A Kiwi Experience on the South Island
January 1, 1970
by Alex Taylor
Let me start by saying that I’m not a huge fan of tour buses, and the Kiwi Experience bus was my first endeavor into that area. As I’m sure many of you can appreciate, having a busload of spotty, drunk 20-somethings arriving every day into your otherwise peaceful and unspoiled hometown is not an ideal situation. Nevertheless, I hopped onto the Kiwi bus in Christchurch with a friend after reading many raving reviews about backpackers who found themselves in this magical land, expecting a similarly enlightening experience myself.
The Garden City
Not being the type to sugar-coat things, I will admit that my first impression of Christchurch was not a great one. It was only the end of February but when we stepped off the plane, I could’ve been forgiven for thinking I’d mistakenly boarded a flight back to the UK. Safe to say it was freezing for what was supposed to be New Zealand summer, and all the trees had be stripped of their leaves. On the bus to our hostel, I think I even heard someone complaining about the weather! It could well have been me, though. However, we were here for nearly 3 more days so we decided to embrace the situation and throw ourselves into whatever Christchurch could offer.
After waking up with a mildly uncomfortable hangover, we set off to meet some friends from home and explore the Botanical Gardens. Apparently a world-class attraction, and with NO terrible reviews on tripadvisor (an achievement not to be underestimated), we had high hopes, and boy was I pleasantly surprised! I won’t call myself an aficionado of botanical gardens, but I’ve been to quite a few in my time, and although this was not on the same level in terms of size or exoticness as, say, Berlin or Rio, it was a thoroughly relaxing place which was clearly a treasured piece of Christchurch culture. We followed it up with a visit to the Canterbury Museum, where I sat on a penny-farthing and learned about the history of this troubled but admirable city. Not wanting to have too much fun in one day, we went to sit in the vast but pretty Hagley Park, and managed to while away the rest of the afternoon there.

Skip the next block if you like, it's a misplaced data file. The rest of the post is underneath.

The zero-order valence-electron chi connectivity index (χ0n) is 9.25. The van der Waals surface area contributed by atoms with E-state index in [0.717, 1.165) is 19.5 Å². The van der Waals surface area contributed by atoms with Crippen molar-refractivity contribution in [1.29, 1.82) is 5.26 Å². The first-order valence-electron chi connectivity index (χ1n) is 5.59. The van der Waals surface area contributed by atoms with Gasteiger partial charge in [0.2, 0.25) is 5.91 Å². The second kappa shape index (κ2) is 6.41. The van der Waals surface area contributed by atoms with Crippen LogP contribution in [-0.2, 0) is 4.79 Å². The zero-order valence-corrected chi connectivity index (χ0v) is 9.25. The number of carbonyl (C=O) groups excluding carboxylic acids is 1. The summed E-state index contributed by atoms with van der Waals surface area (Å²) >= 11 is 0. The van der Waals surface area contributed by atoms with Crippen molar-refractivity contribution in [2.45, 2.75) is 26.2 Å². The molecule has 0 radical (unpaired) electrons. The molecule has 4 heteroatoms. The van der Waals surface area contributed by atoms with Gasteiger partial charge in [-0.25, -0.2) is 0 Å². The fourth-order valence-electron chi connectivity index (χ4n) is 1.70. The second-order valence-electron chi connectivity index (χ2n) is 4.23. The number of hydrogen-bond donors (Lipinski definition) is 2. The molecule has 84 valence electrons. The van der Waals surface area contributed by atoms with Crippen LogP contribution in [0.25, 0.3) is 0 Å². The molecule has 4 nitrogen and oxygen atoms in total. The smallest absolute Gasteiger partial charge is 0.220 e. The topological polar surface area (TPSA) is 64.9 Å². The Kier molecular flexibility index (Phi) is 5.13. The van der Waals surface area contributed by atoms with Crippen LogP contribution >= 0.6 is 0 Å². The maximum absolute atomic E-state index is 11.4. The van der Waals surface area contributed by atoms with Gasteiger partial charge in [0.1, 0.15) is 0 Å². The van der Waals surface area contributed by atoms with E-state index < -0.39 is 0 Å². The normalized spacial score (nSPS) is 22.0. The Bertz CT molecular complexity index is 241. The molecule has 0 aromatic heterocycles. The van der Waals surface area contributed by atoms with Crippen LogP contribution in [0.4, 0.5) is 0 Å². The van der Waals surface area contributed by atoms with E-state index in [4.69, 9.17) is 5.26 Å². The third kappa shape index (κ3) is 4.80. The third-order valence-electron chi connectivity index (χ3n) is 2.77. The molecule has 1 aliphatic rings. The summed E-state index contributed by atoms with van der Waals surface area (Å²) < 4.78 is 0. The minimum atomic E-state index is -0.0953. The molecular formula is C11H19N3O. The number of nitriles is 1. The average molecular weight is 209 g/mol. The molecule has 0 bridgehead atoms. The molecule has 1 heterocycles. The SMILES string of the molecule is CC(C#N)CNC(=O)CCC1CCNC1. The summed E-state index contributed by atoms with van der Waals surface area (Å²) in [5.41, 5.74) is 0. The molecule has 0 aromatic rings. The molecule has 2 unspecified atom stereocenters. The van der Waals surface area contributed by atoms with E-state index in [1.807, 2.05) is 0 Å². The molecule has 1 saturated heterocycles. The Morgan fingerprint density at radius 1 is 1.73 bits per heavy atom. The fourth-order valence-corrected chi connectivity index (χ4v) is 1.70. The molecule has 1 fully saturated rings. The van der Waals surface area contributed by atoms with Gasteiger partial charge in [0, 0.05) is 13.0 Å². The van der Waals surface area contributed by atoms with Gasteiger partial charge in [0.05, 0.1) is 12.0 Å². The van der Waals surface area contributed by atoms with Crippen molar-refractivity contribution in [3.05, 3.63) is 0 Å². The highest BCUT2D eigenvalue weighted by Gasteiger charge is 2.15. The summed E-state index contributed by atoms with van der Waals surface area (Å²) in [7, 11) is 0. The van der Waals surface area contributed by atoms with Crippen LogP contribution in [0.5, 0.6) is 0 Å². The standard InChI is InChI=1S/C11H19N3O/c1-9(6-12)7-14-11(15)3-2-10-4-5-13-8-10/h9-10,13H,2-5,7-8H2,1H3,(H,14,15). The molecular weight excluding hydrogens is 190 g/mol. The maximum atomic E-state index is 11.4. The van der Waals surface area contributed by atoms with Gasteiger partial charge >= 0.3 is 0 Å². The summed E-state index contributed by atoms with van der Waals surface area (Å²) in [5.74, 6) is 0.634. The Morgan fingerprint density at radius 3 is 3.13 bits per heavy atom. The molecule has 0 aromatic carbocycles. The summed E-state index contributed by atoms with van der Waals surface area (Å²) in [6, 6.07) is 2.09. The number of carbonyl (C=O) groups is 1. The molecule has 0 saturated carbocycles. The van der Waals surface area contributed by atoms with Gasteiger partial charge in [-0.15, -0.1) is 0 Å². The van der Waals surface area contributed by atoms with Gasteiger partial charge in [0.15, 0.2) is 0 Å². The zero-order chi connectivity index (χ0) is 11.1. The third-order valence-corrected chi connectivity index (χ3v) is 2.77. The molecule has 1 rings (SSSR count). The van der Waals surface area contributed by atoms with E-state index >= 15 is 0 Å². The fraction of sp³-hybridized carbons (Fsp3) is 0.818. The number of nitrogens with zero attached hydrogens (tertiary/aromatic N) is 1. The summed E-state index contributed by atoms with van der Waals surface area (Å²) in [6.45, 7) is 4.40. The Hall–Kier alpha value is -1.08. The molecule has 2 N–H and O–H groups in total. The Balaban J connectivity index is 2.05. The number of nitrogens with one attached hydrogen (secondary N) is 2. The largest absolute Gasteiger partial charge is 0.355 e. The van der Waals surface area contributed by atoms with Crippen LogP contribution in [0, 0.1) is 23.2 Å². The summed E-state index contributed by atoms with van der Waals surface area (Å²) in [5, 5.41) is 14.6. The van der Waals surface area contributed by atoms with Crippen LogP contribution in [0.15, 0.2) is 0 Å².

I can’t comment on the Christchurch clubbing scene, but what I gathered was that for those who do not know where the hotspots are, it all seems very dead. Luckily for us, we had a Pak N Save round the corner for all our drinking needs and in true backpacker fashion, we met a few people in the hostel and ended up sat around the table, having a rather tame but drunken night.
The next day, after desperately asking around for what other visitors to Christchurch had done here, we set off for the Westfield Mall in Riccarton. Normally, as with all curious and aspiring travelers, I enjoy tasting local cuisine or exploring the impressive things nature has to offer in the area, but by this point I was quite frankly clutching at straws, regarding cultural opportunities in the city. The good news, though, is that the mall proved to be an excellent lunch spot and we all had a whale of a time there.
A Dolphin-Lover’s Paradise
After what I admit could have been a more well-planned and dedicated trip to the Garden City, we stepped onto the Kiwi bus, heading north to Kaikoura. It was a beautiful drive north, somewhat reminiscent of what we would later experience down the west coast, south of Westport. Plenty of places worth stopping and taking pictures!
We arrived at our quaint and homely hostel mid-afternoon. Since it was a house that had been refurbished to serve as backpacker accommodation, it was far nicer than the generic purpose-built hostels like Base and Nomads (although don’t get me wrong, I love a free Nomads breakfast). We sat on the deck for a while, picking tiny grapes off the vines that grew overhead.